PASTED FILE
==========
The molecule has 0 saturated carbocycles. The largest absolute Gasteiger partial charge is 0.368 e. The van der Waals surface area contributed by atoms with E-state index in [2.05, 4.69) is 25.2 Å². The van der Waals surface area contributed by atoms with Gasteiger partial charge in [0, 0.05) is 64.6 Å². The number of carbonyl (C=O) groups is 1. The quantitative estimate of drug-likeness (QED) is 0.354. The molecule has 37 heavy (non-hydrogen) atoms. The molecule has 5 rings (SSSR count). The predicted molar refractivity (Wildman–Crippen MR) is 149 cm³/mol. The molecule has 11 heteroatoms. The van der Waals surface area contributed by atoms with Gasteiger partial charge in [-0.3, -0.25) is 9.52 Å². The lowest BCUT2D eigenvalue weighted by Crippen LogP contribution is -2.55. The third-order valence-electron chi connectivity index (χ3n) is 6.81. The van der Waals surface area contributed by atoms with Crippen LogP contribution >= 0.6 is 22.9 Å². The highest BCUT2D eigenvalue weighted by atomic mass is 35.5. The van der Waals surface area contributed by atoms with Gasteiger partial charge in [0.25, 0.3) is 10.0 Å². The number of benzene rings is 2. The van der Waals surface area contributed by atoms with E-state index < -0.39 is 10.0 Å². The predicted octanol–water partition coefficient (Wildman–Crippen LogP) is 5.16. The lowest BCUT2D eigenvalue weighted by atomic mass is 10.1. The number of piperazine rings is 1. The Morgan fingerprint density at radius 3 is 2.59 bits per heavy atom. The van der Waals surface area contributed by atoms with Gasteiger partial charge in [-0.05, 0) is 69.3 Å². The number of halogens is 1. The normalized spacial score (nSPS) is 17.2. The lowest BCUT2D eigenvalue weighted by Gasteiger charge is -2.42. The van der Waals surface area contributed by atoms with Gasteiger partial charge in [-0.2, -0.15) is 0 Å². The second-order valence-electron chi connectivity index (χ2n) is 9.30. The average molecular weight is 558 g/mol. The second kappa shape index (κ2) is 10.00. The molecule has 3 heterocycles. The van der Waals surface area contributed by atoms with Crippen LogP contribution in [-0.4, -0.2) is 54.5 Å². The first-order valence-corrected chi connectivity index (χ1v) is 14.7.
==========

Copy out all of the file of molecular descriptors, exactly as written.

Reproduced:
The molecule has 0 saturated carbocycles. The largest absolute Gasteiger partial charge is 0.368 e. The van der Waals surface area contributed by atoms with E-state index in [2.05, 4.69) is 25.2 Å². The van der Waals surface area contributed by atoms with Gasteiger partial charge in [0, 0.05) is 64.6 Å². The number of carbonyl (C=O) groups is 1. The quantitative estimate of drug-likeness (QED) is 0.354. The molecule has 37 heavy (non-hydrogen) atoms. The molecule has 5 rings (SSSR count). The predicted molar refractivity (Wildman–Crippen MR) is 149 cm³/mol. The molecule has 11 heteroatoms. The van der Waals surface area contributed by atoms with Gasteiger partial charge in [-0.3, -0.25) is 9.52 Å². The lowest BCUT2D eigenvalue weighted by Crippen LogP contribution is -2.55. The third-order valence-electron chi connectivity index (χ3n) is 6.81. The van der Waals surface area contributed by atoms with Crippen LogP contribution >= 0.6 is 22.9 Å². The highest BCUT2D eigenvalue weighted by atomic mass is 35.5. The van der Waals surface area contributed by atoms with Gasteiger partial charge in [0.25, 0.3) is 10.0 Å². The number of benzene rings is 2. The van der Waals surface area contributed by atoms with E-state index < -0.39 is 10.0 Å². The predicted octanol–water partition coefficient (Wildman–Crippen LogP) is 5.16. The lowest BCUT2D eigenvalue weighted by atomic mass is 10.1. The number of piperazine rings is 1. The Morgan fingerprint density at radius 3 is 2.59 bits per heavy atom. The van der Waals surface area contributed by atoms with Gasteiger partial charge in [-0.05, 0) is 69.3 Å². The number of halogens is 1. The normalized spacial score (nSPS) is 17.2. The lowest BCUT2D eigenvalue weighted by Gasteiger charge is -2.42. The van der Waals surface area contributed by atoms with Gasteiger partial charge in [-0.2, -0.15) is 0 Å². The second-order valence-electron chi connectivity index (χ2n) is 9.30. The average molecular weight is 558 g/mol. The second kappa shape index (κ2) is 10.00. The molecule has 3 heterocycles. The van der Waals surface area contributed by atoms with Crippen LogP contribution in [-0.4, -0.2) is 54.5 Å². The first-order valence-corrected chi connectivity index (χ1v) is 14.7.